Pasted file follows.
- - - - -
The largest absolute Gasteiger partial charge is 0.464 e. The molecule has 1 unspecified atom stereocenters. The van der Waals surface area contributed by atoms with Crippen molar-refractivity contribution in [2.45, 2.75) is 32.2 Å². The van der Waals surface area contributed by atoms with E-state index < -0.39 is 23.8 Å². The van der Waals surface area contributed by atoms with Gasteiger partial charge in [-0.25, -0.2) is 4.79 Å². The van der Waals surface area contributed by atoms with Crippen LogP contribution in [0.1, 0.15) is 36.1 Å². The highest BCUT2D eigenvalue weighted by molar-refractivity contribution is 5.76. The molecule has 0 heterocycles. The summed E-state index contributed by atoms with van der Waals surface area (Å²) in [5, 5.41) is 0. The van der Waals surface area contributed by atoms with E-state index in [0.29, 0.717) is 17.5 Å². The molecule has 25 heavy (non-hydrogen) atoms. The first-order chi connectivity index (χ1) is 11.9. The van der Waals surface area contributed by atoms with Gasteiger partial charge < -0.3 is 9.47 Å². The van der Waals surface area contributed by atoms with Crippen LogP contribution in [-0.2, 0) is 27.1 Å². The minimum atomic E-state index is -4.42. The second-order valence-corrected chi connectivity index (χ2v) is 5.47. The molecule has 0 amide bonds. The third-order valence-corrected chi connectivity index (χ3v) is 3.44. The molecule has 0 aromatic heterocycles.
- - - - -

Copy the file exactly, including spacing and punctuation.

The largest absolute Gasteiger partial charge is 0.464 e. The molecule has 1 unspecified atom stereocenters. The van der Waals surface area contributed by atoms with Crippen molar-refractivity contribution in [2.45, 2.75) is 32.2 Å². The van der Waals surface area contributed by atoms with E-state index < -0.39 is 23.8 Å². The van der Waals surface area contributed by atoms with Gasteiger partial charge in [-0.25, -0.2) is 4.79 Å². The van der Waals surface area contributed by atoms with Crippen LogP contribution in [0.1, 0.15) is 36.1 Å². The highest BCUT2D eigenvalue weighted by molar-refractivity contribution is 5.76. The molecule has 0 heterocycles. The summed E-state index contributed by atoms with van der Waals surface area (Å²) in [5, 5.41) is 0. The van der Waals surface area contributed by atoms with E-state index in [0.29, 0.717) is 17.5 Å². The molecule has 25 heavy (non-hydrogen) atoms. The first-order chi connectivity index (χ1) is 11.9. The van der Waals surface area contributed by atoms with Gasteiger partial charge < -0.3 is 9.47 Å². The van der Waals surface area contributed by atoms with Crippen LogP contribution in [-0.2, 0) is 27.1 Å². The minimum atomic E-state index is -4.42. The second-order valence-corrected chi connectivity index (χ2v) is 5.47. The molecule has 0 amide bonds. The third-order valence-corrected chi connectivity index (χ3v) is 3.44. The molecule has 0 aromatic heterocycles.